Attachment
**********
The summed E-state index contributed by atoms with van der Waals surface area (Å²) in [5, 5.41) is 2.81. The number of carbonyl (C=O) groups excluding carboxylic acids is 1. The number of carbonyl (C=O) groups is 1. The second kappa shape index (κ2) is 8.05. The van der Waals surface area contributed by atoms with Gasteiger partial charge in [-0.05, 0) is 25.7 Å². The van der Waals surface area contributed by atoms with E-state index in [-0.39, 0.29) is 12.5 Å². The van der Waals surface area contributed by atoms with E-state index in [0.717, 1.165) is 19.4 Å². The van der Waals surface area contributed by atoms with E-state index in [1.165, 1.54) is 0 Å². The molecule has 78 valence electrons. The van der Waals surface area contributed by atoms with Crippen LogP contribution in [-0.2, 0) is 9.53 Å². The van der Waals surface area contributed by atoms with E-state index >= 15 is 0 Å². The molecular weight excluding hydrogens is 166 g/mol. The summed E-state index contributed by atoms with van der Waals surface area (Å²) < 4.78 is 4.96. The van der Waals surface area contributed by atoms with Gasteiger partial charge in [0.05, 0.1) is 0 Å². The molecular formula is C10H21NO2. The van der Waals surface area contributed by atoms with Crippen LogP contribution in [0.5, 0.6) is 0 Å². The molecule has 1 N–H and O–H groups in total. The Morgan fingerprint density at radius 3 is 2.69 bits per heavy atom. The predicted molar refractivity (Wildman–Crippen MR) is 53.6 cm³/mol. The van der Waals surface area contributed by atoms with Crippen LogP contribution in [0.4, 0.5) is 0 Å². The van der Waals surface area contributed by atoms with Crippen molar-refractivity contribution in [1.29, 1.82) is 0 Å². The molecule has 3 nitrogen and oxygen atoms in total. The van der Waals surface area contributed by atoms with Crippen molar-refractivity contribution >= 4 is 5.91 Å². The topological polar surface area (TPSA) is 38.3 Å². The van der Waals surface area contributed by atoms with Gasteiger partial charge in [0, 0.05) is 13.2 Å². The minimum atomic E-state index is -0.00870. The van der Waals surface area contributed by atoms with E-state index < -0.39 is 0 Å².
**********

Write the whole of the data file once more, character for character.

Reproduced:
The summed E-state index contributed by atoms with van der Waals surface area (Å²) in [5, 5.41) is 2.81. The number of carbonyl (C=O) groups excluding carboxylic acids is 1. The number of carbonyl (C=O) groups is 1. The second kappa shape index (κ2) is 8.05. The van der Waals surface area contributed by atoms with Gasteiger partial charge in [-0.05, 0) is 25.7 Å². The van der Waals surface area contributed by atoms with E-state index in [-0.39, 0.29) is 12.5 Å². The van der Waals surface area contributed by atoms with E-state index in [0.717, 1.165) is 19.4 Å². The van der Waals surface area contributed by atoms with E-state index in [1.165, 1.54) is 0 Å². The molecule has 78 valence electrons. The van der Waals surface area contributed by atoms with Crippen LogP contribution in [-0.2, 0) is 9.53 Å². The van der Waals surface area contributed by atoms with E-state index >= 15 is 0 Å². The molecular weight excluding hydrogens is 166 g/mol. The summed E-state index contributed by atoms with van der Waals surface area (Å²) < 4.78 is 4.96. The van der Waals surface area contributed by atoms with Gasteiger partial charge in [0.05, 0.1) is 0 Å². The molecular formula is C10H21NO2. The van der Waals surface area contributed by atoms with Crippen LogP contribution in [0.5, 0.6) is 0 Å². The molecule has 1 N–H and O–H groups in total. The Morgan fingerprint density at radius 3 is 2.69 bits per heavy atom. The predicted molar refractivity (Wildman–Crippen MR) is 53.6 cm³/mol. The van der Waals surface area contributed by atoms with Crippen LogP contribution in [0.4, 0.5) is 0 Å². The van der Waals surface area contributed by atoms with Crippen molar-refractivity contribution in [1.29, 1.82) is 0 Å². The molecule has 3 nitrogen and oxygen atoms in total. The van der Waals surface area contributed by atoms with Crippen molar-refractivity contribution >= 4 is 5.91 Å². The topological polar surface area (TPSA) is 38.3 Å². The van der Waals surface area contributed by atoms with Gasteiger partial charge in [0, 0.05) is 13.2 Å². The minimum atomic E-state index is -0.00870. The van der Waals surface area contributed by atoms with E-state index < -0.39 is 0 Å².